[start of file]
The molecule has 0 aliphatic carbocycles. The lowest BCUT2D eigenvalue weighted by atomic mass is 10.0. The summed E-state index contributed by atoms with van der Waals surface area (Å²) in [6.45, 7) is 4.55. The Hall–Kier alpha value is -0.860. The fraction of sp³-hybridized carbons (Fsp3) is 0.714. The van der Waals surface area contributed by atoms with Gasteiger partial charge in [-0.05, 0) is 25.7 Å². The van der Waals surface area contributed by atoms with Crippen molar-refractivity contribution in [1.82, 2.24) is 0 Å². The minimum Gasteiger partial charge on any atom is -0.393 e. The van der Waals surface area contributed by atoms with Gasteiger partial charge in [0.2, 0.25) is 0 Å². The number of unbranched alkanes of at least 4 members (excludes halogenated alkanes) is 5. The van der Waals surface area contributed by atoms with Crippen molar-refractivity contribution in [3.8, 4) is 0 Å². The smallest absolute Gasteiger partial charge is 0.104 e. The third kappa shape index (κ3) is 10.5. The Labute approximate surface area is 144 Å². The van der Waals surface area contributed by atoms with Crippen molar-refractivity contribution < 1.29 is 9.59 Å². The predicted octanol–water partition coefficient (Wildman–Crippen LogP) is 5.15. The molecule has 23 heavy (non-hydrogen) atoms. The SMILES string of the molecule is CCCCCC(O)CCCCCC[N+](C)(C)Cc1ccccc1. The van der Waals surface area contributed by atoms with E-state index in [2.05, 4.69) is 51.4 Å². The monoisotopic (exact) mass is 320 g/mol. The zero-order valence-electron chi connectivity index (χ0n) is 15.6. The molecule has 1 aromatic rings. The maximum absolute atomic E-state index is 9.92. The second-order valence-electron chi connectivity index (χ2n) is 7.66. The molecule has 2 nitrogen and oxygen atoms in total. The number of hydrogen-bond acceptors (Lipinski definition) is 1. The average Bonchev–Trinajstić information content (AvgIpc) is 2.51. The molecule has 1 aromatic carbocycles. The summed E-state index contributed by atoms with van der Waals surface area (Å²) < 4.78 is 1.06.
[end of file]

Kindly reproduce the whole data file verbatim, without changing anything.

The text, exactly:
The molecule has 0 aliphatic carbocycles. The lowest BCUT2D eigenvalue weighted by atomic mass is 10.0. The summed E-state index contributed by atoms with van der Waals surface area (Å²) in [6.45, 7) is 4.55. The Hall–Kier alpha value is -0.860. The fraction of sp³-hybridized carbons (Fsp3) is 0.714. The van der Waals surface area contributed by atoms with Gasteiger partial charge in [-0.05, 0) is 25.7 Å². The van der Waals surface area contributed by atoms with Crippen molar-refractivity contribution in [1.82, 2.24) is 0 Å². The minimum Gasteiger partial charge on any atom is -0.393 e. The van der Waals surface area contributed by atoms with Gasteiger partial charge in [0.2, 0.25) is 0 Å². The number of unbranched alkanes of at least 4 members (excludes halogenated alkanes) is 5. The van der Waals surface area contributed by atoms with Crippen molar-refractivity contribution in [3.8, 4) is 0 Å². The smallest absolute Gasteiger partial charge is 0.104 e. The third kappa shape index (κ3) is 10.5. The Labute approximate surface area is 144 Å². The van der Waals surface area contributed by atoms with Crippen molar-refractivity contribution < 1.29 is 9.59 Å². The predicted octanol–water partition coefficient (Wildman–Crippen LogP) is 5.15. The molecule has 23 heavy (non-hydrogen) atoms. The SMILES string of the molecule is CCCCCC(O)CCCCCC[N+](C)(C)Cc1ccccc1. The van der Waals surface area contributed by atoms with E-state index in [2.05, 4.69) is 51.4 Å². The monoisotopic (exact) mass is 320 g/mol. The zero-order valence-electron chi connectivity index (χ0n) is 15.6. The molecule has 1 aromatic rings. The maximum absolute atomic E-state index is 9.92. The second-order valence-electron chi connectivity index (χ2n) is 7.66. The molecule has 2 nitrogen and oxygen atoms in total. The number of hydrogen-bond acceptors (Lipinski definition) is 1. The average Bonchev–Trinajstić information content (AvgIpc) is 2.51. The molecule has 1 aromatic carbocycles. The summed E-state index contributed by atoms with van der Waals surface area (Å²) < 4.78 is 1.06.